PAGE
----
B. Lacczna bicolor. Guatemala . . . B. R., 1844, 50.
A plant with the general aspect of a Gongora, but with
long pendulous racemes of large greenish white flowers,
with white lip, with rich purple markings. Should be
grown in a basket, with peat and moss.

Laelia. Lindley. Epiphyte.

A complimentary name.

B. L&lia acuminata. Guatemala . . B. M., 4905.

Pax. Mag., 10, 49.

B. R., 1844, 24.

Fl. des Ser., 9.

Perianth rosy white ; lip white, with dark purple spot.
Blooms in December and January. A very pretty, free-
growing plant, easily bloomed; does equally well in a pot
or on a block. The variety Z. acuminata violacea has rosy
violet flowers. Called in its native country Flor de Jesu.

C. Lcelia albida. Mexico B. M., 3957.

B. R., 1839, 54-

Flowers white, tinted with yellowish ; lip white, with
yellow markings and purple spots near base. Blooms in
December and January.

L<zlia albida superb a has larger flowers.


L&lia albida Mariana has flesh-colored petals and
mauve lip.

Lalia albida rosea (F. M., 335) is a charming plant
with delicate, rosy white flowers.

This is a beautiful winter-blooming plant, valuable for
its color and the delightful fragrance of the blossoms. It
is the best of the Lcelias to grow for cut flowers. Care
must be taken not to keep it too hot ; it thrives best with
cool culture.

A. Lalia anceps. Mexico Pax. Mag., 4, 73.

B. R., 1751.
B. M., 3804.
Jen. Orch., 6.

Perianth lilac-rose ; lip rich velvety purple outside,
marked with crimson and veined with yellow inside. The
flowers, which are produced in December and January,
two to five, on long stems, are three or four inches across.

B. Lalia anceps Barkeriana . . . . Fl. des Ser., noo.

B. R., 1947-

This plant differs from the last in having narrower
petals, and a narrower and shorter lip.

Lcelia anceps Dawsoniana . . . . Fl. Mag., 530.

War. Orch,, 2, 34.

Jen. Orch., 6.

A magnificent variety, with creamy white flowers, and
large purple mark on the lip. Very few plants were dis-
covered, and it will long be a scarce plant.


Lalia anceps delicatum.

A variety producing many flowers on a stalk. Flowers
purplish white.

There are many other varieties, the difference being
merely shades of color. This is a very useful plant,
easily grown, free-blooming, and of neat habit. If re-
moved to the parlor when in bloom it will last in full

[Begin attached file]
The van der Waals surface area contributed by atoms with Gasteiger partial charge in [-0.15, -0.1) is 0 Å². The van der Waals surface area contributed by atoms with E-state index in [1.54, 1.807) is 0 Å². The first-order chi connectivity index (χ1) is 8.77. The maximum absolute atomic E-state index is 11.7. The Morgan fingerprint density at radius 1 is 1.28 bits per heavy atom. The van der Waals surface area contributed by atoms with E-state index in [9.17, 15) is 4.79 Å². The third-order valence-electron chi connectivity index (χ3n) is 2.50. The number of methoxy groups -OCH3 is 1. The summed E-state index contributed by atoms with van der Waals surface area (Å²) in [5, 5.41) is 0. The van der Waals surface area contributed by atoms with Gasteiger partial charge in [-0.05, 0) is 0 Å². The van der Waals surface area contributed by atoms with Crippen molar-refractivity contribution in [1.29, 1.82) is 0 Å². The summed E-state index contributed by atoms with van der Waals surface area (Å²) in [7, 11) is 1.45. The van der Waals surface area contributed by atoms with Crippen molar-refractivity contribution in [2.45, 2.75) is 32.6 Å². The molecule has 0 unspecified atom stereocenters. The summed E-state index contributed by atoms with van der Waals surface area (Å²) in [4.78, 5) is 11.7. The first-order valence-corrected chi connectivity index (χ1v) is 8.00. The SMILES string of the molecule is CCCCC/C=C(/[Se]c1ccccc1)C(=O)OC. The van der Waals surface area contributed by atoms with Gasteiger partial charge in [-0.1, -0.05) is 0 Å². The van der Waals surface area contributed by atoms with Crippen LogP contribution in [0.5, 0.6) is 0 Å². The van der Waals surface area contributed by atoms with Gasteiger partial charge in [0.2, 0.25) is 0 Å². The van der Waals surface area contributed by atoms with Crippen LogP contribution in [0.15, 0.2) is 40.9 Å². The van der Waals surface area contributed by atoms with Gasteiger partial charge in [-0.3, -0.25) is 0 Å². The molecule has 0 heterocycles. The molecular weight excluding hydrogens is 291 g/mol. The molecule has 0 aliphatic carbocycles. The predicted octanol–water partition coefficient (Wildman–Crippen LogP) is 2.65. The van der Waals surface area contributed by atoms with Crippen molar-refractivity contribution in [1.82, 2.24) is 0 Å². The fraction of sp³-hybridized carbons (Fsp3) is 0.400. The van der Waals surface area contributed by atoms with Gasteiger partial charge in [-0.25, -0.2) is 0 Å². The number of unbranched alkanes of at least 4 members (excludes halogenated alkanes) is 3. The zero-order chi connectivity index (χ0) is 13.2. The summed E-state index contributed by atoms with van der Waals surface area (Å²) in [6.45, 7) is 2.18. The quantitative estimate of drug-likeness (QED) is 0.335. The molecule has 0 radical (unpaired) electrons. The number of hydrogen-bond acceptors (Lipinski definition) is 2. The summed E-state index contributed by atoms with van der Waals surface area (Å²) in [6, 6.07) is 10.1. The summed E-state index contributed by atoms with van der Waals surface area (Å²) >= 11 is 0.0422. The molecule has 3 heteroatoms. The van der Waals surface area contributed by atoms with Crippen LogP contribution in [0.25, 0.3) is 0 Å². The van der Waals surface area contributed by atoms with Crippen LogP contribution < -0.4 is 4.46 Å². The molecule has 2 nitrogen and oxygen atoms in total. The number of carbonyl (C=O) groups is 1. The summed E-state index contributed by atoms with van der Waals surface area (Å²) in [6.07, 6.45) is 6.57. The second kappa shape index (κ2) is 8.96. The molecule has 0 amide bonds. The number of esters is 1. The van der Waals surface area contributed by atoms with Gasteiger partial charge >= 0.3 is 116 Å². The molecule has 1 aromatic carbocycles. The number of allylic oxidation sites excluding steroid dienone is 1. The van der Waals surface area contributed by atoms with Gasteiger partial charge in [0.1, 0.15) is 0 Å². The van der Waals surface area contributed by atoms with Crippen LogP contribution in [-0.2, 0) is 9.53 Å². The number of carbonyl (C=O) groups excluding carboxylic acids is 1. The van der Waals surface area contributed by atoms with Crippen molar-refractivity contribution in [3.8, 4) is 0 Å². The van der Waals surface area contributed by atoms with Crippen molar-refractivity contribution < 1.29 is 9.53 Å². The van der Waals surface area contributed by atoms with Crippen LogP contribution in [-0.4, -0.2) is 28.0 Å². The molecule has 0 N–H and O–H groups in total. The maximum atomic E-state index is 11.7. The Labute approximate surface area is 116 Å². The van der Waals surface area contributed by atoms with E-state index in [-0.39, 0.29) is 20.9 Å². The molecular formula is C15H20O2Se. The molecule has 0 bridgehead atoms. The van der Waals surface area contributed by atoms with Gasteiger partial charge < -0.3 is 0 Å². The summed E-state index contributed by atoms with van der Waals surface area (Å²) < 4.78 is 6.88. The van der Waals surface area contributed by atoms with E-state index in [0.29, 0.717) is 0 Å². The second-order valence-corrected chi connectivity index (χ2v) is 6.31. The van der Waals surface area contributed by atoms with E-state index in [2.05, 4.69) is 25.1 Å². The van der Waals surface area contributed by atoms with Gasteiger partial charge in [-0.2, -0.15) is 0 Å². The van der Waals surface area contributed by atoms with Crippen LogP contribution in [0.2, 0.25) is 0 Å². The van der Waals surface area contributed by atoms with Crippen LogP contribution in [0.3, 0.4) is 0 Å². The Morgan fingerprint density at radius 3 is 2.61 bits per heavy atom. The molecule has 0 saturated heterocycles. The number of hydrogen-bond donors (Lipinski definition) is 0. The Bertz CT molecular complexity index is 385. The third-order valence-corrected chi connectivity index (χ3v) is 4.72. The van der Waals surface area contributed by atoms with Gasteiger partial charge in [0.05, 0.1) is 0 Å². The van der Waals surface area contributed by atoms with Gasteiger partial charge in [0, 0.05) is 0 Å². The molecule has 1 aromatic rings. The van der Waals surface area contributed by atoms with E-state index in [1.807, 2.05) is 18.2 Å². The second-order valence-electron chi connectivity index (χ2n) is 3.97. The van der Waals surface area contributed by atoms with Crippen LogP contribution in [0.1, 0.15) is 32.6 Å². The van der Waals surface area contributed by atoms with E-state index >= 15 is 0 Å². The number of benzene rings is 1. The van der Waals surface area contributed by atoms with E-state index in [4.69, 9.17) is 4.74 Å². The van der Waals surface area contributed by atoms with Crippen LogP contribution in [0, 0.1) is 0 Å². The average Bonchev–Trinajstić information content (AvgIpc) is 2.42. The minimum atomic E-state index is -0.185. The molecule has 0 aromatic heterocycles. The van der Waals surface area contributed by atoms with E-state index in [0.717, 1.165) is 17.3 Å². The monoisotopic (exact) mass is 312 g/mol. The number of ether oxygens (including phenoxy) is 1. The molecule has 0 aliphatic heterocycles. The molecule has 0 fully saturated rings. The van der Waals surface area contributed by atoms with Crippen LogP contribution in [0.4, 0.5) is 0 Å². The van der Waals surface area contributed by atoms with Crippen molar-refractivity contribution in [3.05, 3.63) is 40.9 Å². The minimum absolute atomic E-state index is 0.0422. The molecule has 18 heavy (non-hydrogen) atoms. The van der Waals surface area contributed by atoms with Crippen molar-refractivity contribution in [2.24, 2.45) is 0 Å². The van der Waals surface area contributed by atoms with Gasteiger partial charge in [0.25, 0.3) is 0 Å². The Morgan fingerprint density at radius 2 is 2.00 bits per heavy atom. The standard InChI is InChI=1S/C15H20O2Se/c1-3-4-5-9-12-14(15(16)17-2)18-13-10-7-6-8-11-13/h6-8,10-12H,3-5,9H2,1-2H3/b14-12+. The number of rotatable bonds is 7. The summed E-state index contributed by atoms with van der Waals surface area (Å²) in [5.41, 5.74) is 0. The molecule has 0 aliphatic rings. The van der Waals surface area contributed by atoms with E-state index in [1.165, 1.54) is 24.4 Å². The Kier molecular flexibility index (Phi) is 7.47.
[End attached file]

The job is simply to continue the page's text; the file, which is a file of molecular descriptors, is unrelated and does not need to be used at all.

beauty six weeks, and the flowers, if cut, last long in
water. Our best plants are grown in baskets, but it does
well with pot culture.

A. Lcelia autumnalis. Guatemala . Pax. Mag., 6, 121.
SYN. Bletia autumnalis (La Bat., 9.

Llave). B. R., 1839, 27.

B. M, 3817.
Fl. des Ser., 17.

Perianth delicate rosy purple ; lip almost white, tipped
with rosy lilac ; centre not yellow. Blooms in December
and January, producing from five to fifteen flowers on a
spike. The plant bears a great resemblance to Lcelia
anceps, but the flowers are very different ; they have a
peculiar glistening vitreous appearance which is very
beautiful. They are fragrant, but not agreeably so.

Lcelia Boothiana. SYN. of Cattleya lobata.

A. Lcelia Brysiana. Brazil I. H., 134.

A strong-growing species, with dark evergreen foliage.
Flowers three or four on a spike, very large j light rose,
with darker markings ; lip deep crimson. A very distinct
plant from Lcelia purpurata, with which it is often con-


Lcelia caulescent. SYN. of Lcelia flava.

A. Lcelia rinnabarina. Rio Janeiro. Sert. O., tab. 28.

B. M., 4302.
Pax. Mag., 7, 193.

Sepals and petals long and narrow, of cinnamon-red ;
lip orange-yellow, striped with red. Blooms in March,
April, and May.

Lcelia cinnalarina aurantiaca.

Merely differs from the species in the shade of the
perianth. This is a very beautiful Orchid. The flowers
are graceful and of long duration, and the color remark-

Lcelia crispa. See Cattleya crispa.

B. Lcelia crispilabia. Brazil .... War. Orch., 2, 6.
A delicate species, with narrow pseudo-bulbs, crowned

by a single dark green leaf, and bearing a spike of three
to six pretty purple flowers. Called, also, Lcelia Lawren-

A. Lcelia elegans. Caracas .... Pes., 22.

I. H., 402.

B. M., 4700.

War. Orch., 6, 12.